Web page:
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I followed +Pierre Far and +Ilya Grigorik's advice: I purchased an SSL certificate and set up HTTPS + HSTS ( on my personal website,, which now 301-redirects all HTTP requests to the corresponding HTTPS URLs, and issues the following response header:

Strict-Transport-Security: max-age=31536000; includeSubDomains

I did it mainly because I wanted to see how difficult it is to complete this task, from an average webmaster's point of view (okay, I'm probably not an "average" webmaster, but I got the idea). :)

From the start of the certificate purchase process to the end of the server-side configuration (including all necessary checks to verify that everything worked as it should), it took me about 1 hour. I guess the fact that my site runs on WordPress made some things much easier, although I used no plugins. After that, I added and verified the HTTPS version of my website in Google Webmaster Tools (and connected it to the corresponding Google Analytics property), submitted the new XML sitemap URL, and updated a couple of external links. This other stuff took me maybe another 10 minutes.

The SSL certificate cost me $9, from

What about you?

Are you going to make your site #securebydefault  later this year, and if so, why? :)
At Google I/O earlier this week, +Ilya Grigorik and I talked about how to implement HTTPS on all your sites. We covered a ton of topics like why you need HTTPS, how to deploy it correctly that doesn't impact website performance (we talked about HSTS, session resumption, SPDY, and more), and how to make sure your secure sites get indexed correctly (lots of indexing signals!). Check it out:

Google I/O 2014 - HTTPS Everywhere

We referenced some docs and tools. Here they are to dig into: (The answer is a resounding "yes")

and, of course,
Stefano Gorgoni's profile photoJim A's profile photoGiacomo Pelagatti's profile photoAndrea Pernici's profile photo
Cheap certificates cause a warning on browsers.
Yes. The one +Stefano Gorgoni said is one of the biggest issue of cheap certificates. For example your website now gives me a warning on Firefox.
I tested with Firefox, Chrome, Safari, IE and Opera on Windows, and I didn't get any warning, but I do get a "Certificate not trusted" warning in Firefox/Ubuntu and Chrome for Android.

Here's a comparison between Firefox/Windows 7 and Firefox/Ubuntu, where you can see the differences in the certificate chain:

I guess all major Windows browsers can fetch the missing certificates by themselves (or have them built-in?), while Firefox/Ubuntu and Chrome/Android don't, and expect the server to provide them.

When my certificate was issued, the issuing CA (Comodo) also sent me the following:

1. Root CA Certificate - AddTrustExternalCARoot.crt
2. Intermediate CA Certificate - COMODORSAAddTrustCA.crt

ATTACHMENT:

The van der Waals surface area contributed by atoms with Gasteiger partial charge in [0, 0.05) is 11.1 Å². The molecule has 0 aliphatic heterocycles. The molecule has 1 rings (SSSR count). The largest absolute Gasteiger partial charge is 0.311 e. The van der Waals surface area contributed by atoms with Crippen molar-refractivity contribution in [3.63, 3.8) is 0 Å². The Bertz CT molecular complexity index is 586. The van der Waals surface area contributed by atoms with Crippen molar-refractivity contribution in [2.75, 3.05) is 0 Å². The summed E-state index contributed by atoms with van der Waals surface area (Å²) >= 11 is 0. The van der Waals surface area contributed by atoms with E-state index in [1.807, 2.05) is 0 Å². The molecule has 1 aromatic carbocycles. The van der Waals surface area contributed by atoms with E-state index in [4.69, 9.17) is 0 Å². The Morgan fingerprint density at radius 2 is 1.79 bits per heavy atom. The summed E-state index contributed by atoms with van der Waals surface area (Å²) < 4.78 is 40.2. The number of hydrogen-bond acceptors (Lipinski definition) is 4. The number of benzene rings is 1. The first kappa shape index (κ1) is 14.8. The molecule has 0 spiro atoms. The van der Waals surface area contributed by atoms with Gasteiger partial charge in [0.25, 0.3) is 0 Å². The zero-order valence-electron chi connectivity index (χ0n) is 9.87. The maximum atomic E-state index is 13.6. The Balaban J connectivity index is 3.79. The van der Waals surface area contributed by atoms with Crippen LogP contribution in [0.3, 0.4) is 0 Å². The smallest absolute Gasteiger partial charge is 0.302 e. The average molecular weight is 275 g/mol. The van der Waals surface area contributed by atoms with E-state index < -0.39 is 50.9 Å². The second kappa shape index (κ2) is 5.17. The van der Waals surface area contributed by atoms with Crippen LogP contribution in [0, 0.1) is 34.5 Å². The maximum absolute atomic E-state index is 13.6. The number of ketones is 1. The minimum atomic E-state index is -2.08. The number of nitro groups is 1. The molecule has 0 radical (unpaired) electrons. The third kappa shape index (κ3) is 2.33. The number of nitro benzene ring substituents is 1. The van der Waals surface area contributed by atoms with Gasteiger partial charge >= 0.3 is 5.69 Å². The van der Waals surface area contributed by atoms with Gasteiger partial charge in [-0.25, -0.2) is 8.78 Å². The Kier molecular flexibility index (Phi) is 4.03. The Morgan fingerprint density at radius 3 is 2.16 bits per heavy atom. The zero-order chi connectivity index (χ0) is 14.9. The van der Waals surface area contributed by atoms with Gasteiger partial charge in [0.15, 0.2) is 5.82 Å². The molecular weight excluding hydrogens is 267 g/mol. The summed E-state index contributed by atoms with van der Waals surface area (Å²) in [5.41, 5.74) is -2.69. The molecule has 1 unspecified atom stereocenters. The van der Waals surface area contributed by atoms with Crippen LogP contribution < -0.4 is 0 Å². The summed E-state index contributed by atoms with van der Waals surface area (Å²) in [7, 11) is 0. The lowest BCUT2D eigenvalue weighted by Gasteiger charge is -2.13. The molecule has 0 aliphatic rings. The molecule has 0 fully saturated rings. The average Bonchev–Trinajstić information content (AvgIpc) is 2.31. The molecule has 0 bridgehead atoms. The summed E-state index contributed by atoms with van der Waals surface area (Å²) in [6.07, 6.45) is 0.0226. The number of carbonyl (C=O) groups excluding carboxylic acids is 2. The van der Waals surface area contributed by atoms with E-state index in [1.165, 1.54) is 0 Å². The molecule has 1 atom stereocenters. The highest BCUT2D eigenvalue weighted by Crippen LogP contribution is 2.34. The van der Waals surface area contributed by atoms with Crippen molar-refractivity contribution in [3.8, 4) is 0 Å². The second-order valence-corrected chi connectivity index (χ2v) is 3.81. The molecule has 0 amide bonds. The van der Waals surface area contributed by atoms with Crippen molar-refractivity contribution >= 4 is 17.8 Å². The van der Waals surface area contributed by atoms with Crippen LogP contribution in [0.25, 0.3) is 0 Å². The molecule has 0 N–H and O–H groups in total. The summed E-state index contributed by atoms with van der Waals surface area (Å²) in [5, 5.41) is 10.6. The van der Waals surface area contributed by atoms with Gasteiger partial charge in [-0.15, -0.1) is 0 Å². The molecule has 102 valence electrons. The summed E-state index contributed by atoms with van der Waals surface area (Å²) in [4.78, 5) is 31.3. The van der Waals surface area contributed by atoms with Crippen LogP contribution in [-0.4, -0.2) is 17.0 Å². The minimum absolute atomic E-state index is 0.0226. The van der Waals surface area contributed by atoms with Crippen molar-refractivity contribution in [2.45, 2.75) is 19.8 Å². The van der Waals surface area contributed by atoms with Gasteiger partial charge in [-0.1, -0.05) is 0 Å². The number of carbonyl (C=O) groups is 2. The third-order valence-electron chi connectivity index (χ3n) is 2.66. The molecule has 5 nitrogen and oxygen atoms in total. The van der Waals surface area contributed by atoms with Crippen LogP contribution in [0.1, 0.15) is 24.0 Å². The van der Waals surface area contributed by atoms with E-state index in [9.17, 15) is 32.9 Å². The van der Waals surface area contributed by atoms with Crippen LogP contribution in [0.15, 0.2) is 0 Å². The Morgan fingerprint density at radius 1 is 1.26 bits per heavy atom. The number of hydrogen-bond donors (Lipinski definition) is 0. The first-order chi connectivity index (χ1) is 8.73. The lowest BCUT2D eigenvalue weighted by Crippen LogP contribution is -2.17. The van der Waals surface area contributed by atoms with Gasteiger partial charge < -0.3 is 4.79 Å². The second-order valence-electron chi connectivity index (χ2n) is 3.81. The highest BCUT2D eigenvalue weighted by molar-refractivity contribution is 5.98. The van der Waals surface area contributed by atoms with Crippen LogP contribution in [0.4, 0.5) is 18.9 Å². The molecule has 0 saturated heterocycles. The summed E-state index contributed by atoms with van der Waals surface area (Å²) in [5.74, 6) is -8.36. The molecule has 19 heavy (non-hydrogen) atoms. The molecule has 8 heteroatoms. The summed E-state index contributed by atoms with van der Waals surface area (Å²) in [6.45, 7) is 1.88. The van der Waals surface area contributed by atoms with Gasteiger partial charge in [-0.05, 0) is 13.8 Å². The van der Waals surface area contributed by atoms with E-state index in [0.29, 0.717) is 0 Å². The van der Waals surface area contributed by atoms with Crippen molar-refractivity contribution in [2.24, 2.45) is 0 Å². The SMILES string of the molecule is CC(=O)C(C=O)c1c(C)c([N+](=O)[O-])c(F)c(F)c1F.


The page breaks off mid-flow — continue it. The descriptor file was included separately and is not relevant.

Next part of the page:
3. Intermediate CA Certificate - COMODORSADomainValidationSecureServerCA.crt

I opened a support ticket with my hosting provider about 10 hours ago, asking them to install the missing certificates for me, and I'm currently waiting for a reply.

Anyway, I don't believe this error (which is due to a partial/incomplete installation) is limited to "cheap certificates": not long ago, one of my clients had the very same issue (i.e., some browsers showing "Certificate not trusted" warnings due to missing intermediate CA certificates in the server configuration) with a certificate issued by Thawte, which was not "cheap".
Still there on my chrome/nexus4 (nexus10 is sleeping at home)
The Mac OSX version of Firefox is also showing the warning.
+Andrea Pernici Is this delay normal? I mean, is there something that needs to "propagate", when installing new certificates? (I don't think so, but I might be wrong).
The hosting provider finally replied: 
> abbiamo forzato la riconfigurazione del sito web ed il webserver dovrebbe aver recepito la nuova catena SSL.

I no longer see warnings on Firefox/Ubuntu and Chome/Android, and is now looking good.

I guess what happened confirmed that installing an SSL certificate is no trivial task, during which things can go wrong; so it is essential to perform redundant checks on the server configuration. For high-traffic websites I would also recommend not to enable HSTS and 301 redirects to HTTPS URLs until you're 110% sure that the certificate is correctly installed and no browser is receiving any security warning.
Yes...the only problem is that I have to upgrade something on the Server (TLS etc etc..)'s a quite old one :/
Jim A
if i am not wrong then cheap certificates would be considered in price value not in terms of feature values! for example, if we have Symantec secure site SSL certificate, one of the premium class SSL certificate on the Internet! this might be in low price from other authorized re-seller and this could be they refer as cheap certificate because the reason only they offered it in low price. 

I would recommend to every one that go through third party certificate authority such as Symantec, GeoTrust, Thawte and RapidSSL which are the most trusted by 99% web browsers and mobile devices!
Cause on the server where I tested it would be problematic to made an upgrade and I have not so many time now (my wife could kill me) :(
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